Shovel Knight (Wii U / 3DS) Review
Originally published on Nov 14, 2014 for the eShop, the game is now available at retail.
It’s been a long time coming, hasn’t it? Releasing in the US in June, it took over four months for developers Yacht Club Games to go through all the necessary stages to bring Shovel Knight to Australian Wii U and 3DS consoles. Luckily that excruciating wait is behind us now, and after playing through the game, I found Shovel Knight to be one of the most enjoyable game experiences of this year.
Much like the NES titles from which it takes inspiration, Shovel Knight opens with no long winded or overt narrative, instead a short and simple slideshow that quickly gets players up to speed with just enough backstory to set up the character’s motivation and those of the villains. Through playing, you will learn about the world, villains and Shovel Knight himself, but the story presentation never drags on or gets in the way of enjoying the experience.
The way that Shovel Knight plays however, is seriously impressive. Yacht Club games have managed to take gameplay inspiration from NES classics like Mega Man and Castlevania as well as modern games like Dark Souls, mash them together while adding some ingenious new puzzle and level design elements and end with a game that miraculously manages to feel retro and modern at the same time. It takes the great elements from it’s NES inspiration, but throws away the elements that feel outdated. Rather than introducing endless new special abilities and complex controls as the game progresses, the levels are instead designed to help you discover new ways to make use of the limited move set you will have throughout the game. New core gameplay concepts are mostly introduced and taught through smart level designs, and this creates a sense of achievement for even minor triumphs. It’s a breath of fresh air, especially for players that have become weary of overwrought and overbearing tutorials.
Players who desire a bit more exploration in their games will be well served here as well. While levels can be played and finished by simply pushing forward through the most obvious advancing path, observant players will find plenty of secrets and bonuses just waiting to be discovered. These secrets are well worth seeking out as well, ranging from health and currency to new magic abilities that can lend new possibilities to both level traversal and combat.
One of Shovel Knight’s best gameplay design elements is doing away with the entire concept of lives. At no point will you be forced to replay an entire level because you took too many risks experimenting with level exploration or combat. Instead, death will make you drop a portion of your total gem currency. It will stay where you dropped it, and so you will be able to recover everything you lost if you can make it back to where you died and pick it up. If you die on your way however, and it will all disappear. This system gives a true gravity to player death, while still encouraging experimentation, since the losses from any death can be recovered with skilful platforming. It’s a system that worked fantastically in Dark Souls, and Shovel Knight proves that it fits in equally well in a retro-styled action platformer.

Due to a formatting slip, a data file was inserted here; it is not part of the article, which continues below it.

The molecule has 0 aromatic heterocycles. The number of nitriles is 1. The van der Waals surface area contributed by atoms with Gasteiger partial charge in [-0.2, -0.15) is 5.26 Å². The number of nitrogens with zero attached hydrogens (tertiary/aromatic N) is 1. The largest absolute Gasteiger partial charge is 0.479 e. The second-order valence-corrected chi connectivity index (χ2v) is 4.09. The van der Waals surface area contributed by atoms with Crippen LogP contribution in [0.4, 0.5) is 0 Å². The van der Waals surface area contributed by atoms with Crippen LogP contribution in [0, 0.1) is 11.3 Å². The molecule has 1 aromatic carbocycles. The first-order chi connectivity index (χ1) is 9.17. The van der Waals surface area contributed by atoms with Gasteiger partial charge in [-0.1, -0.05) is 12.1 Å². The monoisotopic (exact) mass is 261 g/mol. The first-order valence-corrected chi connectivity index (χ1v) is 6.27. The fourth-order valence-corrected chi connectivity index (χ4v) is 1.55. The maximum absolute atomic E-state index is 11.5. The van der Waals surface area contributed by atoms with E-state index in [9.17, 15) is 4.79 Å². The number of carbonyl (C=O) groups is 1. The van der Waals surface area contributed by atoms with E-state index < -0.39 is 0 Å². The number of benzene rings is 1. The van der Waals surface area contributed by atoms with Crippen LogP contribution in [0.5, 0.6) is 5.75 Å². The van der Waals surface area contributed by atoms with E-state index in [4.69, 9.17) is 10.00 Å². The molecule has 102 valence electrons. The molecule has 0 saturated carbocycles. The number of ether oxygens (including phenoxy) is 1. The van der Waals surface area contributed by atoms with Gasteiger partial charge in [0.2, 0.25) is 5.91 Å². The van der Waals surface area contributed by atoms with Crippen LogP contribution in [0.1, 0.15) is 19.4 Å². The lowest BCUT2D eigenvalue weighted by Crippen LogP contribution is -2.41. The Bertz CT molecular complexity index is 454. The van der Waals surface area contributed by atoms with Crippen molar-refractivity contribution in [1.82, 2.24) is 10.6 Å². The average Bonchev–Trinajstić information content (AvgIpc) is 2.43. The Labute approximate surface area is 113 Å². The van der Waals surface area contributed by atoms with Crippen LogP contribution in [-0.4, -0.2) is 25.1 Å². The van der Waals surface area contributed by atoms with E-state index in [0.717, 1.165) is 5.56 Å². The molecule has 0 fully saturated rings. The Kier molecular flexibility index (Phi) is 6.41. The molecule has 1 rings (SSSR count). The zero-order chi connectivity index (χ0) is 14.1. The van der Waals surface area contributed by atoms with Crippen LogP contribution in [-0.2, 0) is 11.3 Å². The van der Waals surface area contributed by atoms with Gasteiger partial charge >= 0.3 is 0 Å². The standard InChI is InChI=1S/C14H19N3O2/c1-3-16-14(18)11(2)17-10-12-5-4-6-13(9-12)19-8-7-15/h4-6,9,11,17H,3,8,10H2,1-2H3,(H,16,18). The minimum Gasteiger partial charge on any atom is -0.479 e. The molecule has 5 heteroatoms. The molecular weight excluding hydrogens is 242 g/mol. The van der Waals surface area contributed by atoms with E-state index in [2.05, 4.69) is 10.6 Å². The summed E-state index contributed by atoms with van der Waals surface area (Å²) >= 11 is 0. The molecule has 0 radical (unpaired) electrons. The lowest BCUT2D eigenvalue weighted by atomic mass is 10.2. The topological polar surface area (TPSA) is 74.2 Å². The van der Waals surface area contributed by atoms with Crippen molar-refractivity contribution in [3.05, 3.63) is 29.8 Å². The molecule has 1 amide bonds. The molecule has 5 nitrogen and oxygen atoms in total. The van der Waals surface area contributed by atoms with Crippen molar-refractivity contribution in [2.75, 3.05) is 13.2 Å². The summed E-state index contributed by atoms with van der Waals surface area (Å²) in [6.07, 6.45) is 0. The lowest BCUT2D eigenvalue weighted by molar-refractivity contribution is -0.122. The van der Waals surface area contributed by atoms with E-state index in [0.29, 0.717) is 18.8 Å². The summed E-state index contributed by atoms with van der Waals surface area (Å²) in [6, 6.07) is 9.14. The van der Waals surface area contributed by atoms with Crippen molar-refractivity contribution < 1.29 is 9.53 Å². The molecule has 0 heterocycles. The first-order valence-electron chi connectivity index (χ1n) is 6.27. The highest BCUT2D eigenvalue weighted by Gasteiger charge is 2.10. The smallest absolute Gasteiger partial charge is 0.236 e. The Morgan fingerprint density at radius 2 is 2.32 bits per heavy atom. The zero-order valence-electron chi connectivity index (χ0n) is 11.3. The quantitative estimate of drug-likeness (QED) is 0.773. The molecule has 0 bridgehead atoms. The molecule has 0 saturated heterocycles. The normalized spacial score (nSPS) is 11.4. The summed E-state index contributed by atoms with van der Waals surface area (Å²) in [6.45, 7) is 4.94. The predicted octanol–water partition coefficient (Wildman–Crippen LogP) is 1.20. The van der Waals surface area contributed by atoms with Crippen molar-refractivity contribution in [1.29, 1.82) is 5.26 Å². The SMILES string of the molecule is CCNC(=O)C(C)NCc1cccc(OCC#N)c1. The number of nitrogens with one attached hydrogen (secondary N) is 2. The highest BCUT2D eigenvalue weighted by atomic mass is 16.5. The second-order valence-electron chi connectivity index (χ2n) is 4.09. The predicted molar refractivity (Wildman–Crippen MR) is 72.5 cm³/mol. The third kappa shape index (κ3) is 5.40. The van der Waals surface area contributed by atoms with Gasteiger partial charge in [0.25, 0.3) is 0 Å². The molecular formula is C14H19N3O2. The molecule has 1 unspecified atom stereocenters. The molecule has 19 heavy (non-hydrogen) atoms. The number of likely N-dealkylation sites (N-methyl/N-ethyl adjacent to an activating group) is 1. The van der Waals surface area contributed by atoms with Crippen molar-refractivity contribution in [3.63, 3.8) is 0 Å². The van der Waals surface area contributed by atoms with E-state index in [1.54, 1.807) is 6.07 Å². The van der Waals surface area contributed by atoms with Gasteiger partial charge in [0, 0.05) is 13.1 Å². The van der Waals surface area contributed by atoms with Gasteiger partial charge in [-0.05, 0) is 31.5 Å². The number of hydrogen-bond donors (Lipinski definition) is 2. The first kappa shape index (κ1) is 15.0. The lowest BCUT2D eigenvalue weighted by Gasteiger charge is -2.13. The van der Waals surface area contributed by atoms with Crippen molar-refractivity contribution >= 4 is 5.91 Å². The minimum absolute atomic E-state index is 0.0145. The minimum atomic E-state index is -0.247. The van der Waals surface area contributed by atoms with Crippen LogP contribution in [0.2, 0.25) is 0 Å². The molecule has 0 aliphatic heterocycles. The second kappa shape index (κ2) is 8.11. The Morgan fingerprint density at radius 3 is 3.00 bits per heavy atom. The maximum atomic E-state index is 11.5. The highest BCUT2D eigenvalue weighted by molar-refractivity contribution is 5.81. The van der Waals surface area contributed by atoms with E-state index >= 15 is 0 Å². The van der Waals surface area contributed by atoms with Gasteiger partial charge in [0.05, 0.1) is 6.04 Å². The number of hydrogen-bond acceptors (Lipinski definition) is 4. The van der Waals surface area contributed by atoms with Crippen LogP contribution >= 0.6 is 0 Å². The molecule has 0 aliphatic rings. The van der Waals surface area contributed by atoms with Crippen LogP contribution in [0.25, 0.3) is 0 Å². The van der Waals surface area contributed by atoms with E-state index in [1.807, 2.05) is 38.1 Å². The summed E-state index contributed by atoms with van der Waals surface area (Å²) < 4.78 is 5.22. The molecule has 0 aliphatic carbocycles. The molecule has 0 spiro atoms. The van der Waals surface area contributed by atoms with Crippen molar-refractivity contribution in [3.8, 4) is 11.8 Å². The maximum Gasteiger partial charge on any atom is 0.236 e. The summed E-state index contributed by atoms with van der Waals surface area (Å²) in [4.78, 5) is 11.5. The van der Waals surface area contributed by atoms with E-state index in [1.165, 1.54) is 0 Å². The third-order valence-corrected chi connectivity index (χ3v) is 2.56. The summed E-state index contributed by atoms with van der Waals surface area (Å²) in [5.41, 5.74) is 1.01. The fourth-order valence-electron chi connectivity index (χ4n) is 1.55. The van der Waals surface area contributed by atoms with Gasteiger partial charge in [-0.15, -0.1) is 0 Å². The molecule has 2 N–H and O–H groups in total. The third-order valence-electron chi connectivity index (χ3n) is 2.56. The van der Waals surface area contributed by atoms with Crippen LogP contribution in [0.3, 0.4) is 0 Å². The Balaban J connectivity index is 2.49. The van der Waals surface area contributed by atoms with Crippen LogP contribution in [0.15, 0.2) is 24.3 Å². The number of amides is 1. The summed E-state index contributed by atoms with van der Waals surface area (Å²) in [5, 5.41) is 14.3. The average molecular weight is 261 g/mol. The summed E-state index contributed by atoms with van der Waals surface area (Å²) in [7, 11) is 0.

Shovel Knight’s difficulty might be a point of contention between players. Shovel Knight is difficult, but in this reviewer’s opinion, not absurdly so. Levels demand practise and perfection of manoeuvring and combat, but the lack of any form of Game Over state means you can make as many attempts as you need to in order to progress. The only time the game might feel punishing is if you manage to die before recovering your lost gems, but it won’t be long before you build them back up again. Bosses had the perfect level of difficulty for me personally, each time I defeated a boss Knight it was by the skin of my teeth, and victory came through learning and reacting to boss movement and attack patterns. Checkpoints offer a form of self-regulated challenge as well. When you die, you reappear at the most recent checkpoint and move forward to recover your gems from there. For people after more of a challenge, checkpoint markers can be broken, making them unusable for the rest of the level. Gems will burst out of broken checkpoint markers as well, giving some reward to this self-inflicted extra difficulty.
Shovel Knight’s presentation, as with it’s gameplay design, retains the essence of the 8-bit classics while building on them with the possibilities of modern game platforms. Shovel Knight looks incredible, whether you’re playing it on a TV through the Wii U or the small screen of the 3DS. Everything about the game is boldly coloured, every level and character has a personality of it’s own that is instantly recognisable and hugely appealing, especially to those of us who look back fondly on the NES era. Levels feature multilayered backgrounds, which look particularly beautiful in the 3DS’s 3D mode, and all feel like an expression of each Knight’s personality. The music too is instantly memorable. Shovel Knight’s masterful soundtrack perfectly complements the mood of each level and stands tall among the best soundtracks of the NES era. Both the visuals and sound design make it clear that Yacht Club Games is home to some superb artists and their work shines.
Shovel Knight is an achievement. It’s level design and visuals show a true love for the nostalgic days of gaming in the eighties, while it’s gameplay design fuses gameplay elements from the past and present to give players something truly exceptional. On either the Wii U or 3DS, Shovel Knight is a blast to play. It’s absolutely one of the best games on the eShop, and a game you must try if you’re up to the challenge.